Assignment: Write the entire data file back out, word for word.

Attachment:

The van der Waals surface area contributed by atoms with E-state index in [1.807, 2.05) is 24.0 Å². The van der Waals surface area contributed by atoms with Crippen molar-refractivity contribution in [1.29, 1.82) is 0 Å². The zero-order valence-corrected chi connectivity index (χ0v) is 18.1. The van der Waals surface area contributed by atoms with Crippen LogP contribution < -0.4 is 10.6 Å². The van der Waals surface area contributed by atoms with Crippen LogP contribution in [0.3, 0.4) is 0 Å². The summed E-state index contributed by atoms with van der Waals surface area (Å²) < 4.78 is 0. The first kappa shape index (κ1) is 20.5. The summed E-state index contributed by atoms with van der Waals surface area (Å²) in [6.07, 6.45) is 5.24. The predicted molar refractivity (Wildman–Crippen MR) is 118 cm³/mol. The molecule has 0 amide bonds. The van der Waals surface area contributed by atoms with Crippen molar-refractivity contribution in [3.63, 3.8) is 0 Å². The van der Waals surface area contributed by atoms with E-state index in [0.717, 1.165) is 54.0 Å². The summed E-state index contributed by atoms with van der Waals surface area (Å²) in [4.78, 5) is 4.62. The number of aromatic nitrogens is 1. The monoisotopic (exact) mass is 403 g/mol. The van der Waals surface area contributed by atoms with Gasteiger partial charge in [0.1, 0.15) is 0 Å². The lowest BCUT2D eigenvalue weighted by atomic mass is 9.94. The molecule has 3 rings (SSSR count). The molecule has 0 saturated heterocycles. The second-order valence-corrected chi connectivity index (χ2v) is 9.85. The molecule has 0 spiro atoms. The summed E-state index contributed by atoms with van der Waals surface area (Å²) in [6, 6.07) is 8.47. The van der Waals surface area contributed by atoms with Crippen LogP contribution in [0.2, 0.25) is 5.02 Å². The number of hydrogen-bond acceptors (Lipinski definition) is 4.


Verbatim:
The van der Waals surface area contributed by atoms with E-state index in [1.807, 2.05) is 24.0 Å². The van der Waals surface area contributed by atoms with Crippen molar-refractivity contribution in [1.29, 1.82) is 0 Å². The zero-order valence-corrected chi connectivity index (χ0v) is 18.1. The van der Waals surface area contributed by atoms with Crippen LogP contribution < -0.4 is 10.6 Å². The van der Waals surface area contributed by atoms with Crippen LogP contribution in [0.3, 0.4) is 0 Å². The summed E-state index contributed by atoms with van der Waals surface area (Å²) < 4.78 is 0. The first kappa shape index (κ1) is 20.5. The summed E-state index contributed by atoms with van der Waals surface area (Å²) in [6.07, 6.45) is 5.24. The predicted molar refractivity (Wildman–Crippen MR) is 118 cm³/mol. The molecule has 0 amide bonds. The van der Waals surface area contributed by atoms with Crippen molar-refractivity contribution in [3.63, 3.8) is 0 Å². The van der Waals surface area contributed by atoms with E-state index in [0.717, 1.165) is 54.0 Å². The summed E-state index contributed by atoms with van der Waals surface area (Å²) in [4.78, 5) is 4.62. The number of aromatic nitrogens is 1. The monoisotopic (exact) mass is 403 g/mol. The van der Waals surface area contributed by atoms with Gasteiger partial charge in [0.1, 0.15) is 0 Å². The lowest BCUT2D eigenvalue weighted by atomic mass is 9.94. The molecule has 3 rings (SSSR count). The molecule has 0 saturated heterocycles. The second-order valence-corrected chi connectivity index (χ2v) is 9.85. The molecule has 0 spiro atoms. The summed E-state index contributed by atoms with van der Waals surface area (Å²) in [6, 6.07) is 8.47. The van der Waals surface area contributed by atoms with Crippen LogP contribution in [0.2, 0.25) is 5.02 Å². The number of hydrogen-bond acceptors (Lipinski definition) is 4.